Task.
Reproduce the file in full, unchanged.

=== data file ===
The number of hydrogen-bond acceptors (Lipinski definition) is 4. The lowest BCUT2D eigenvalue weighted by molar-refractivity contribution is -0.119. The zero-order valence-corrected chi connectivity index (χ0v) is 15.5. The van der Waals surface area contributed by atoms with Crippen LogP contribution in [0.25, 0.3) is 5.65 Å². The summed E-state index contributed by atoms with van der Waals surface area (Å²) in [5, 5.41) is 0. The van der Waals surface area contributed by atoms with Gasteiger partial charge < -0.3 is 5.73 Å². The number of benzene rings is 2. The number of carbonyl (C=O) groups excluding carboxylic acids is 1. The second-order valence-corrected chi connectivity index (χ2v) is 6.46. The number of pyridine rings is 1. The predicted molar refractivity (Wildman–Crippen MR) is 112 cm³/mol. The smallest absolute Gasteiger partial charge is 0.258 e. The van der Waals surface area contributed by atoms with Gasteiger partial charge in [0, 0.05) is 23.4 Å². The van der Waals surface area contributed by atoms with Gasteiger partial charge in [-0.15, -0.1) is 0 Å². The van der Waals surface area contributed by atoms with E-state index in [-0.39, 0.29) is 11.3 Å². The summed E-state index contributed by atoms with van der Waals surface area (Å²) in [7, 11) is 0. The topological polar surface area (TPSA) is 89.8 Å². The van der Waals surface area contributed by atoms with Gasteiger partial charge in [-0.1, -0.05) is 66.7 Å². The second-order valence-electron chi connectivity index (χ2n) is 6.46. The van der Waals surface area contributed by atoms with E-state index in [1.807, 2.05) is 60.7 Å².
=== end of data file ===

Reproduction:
The number of hydrogen-bond acceptors (Lipinski definition) is 4. The lowest BCUT2D eigenvalue weighted by molar-refractivity contribution is -0.119. The zero-order valence-corrected chi connectivity index (χ0v) is 15.5. The van der Waals surface area contributed by atoms with Crippen LogP contribution in [0.25, 0.3) is 5.65 Å². The summed E-state index contributed by atoms with van der Waals surface area (Å²) in [5, 5.41) is 0. The van der Waals surface area contributed by atoms with Gasteiger partial charge < -0.3 is 5.73 Å². The number of benzene rings is 2. The number of carbonyl (C=O) groups excluding carboxylic acids is 1. The second-order valence-corrected chi connectivity index (χ2v) is 6.46. The number of pyridine rings is 1. The predicted molar refractivity (Wildman–Crippen MR) is 112 cm³/mol. The smallest absolute Gasteiger partial charge is 0.258 e. The van der Waals surface area contributed by atoms with Gasteiger partial charge in [0, 0.05) is 23.4 Å². The van der Waals surface area contributed by atoms with Gasteiger partial charge in [-0.15, -0.1) is 0 Å². The van der Waals surface area contributed by atoms with E-state index in [-0.39, 0.29) is 11.3 Å². The summed E-state index contributed by atoms with van der Waals surface area (Å²) in [7, 11) is 0. The topological polar surface area (TPSA) is 89.8 Å². The van der Waals surface area contributed by atoms with Gasteiger partial charge in [-0.1, -0.05) is 66.7 Å². The second-order valence-electron chi connectivity index (χ2n) is 6.46. The van der Waals surface area contributed by atoms with E-state index in [1.807, 2.05) is 60.7 Å².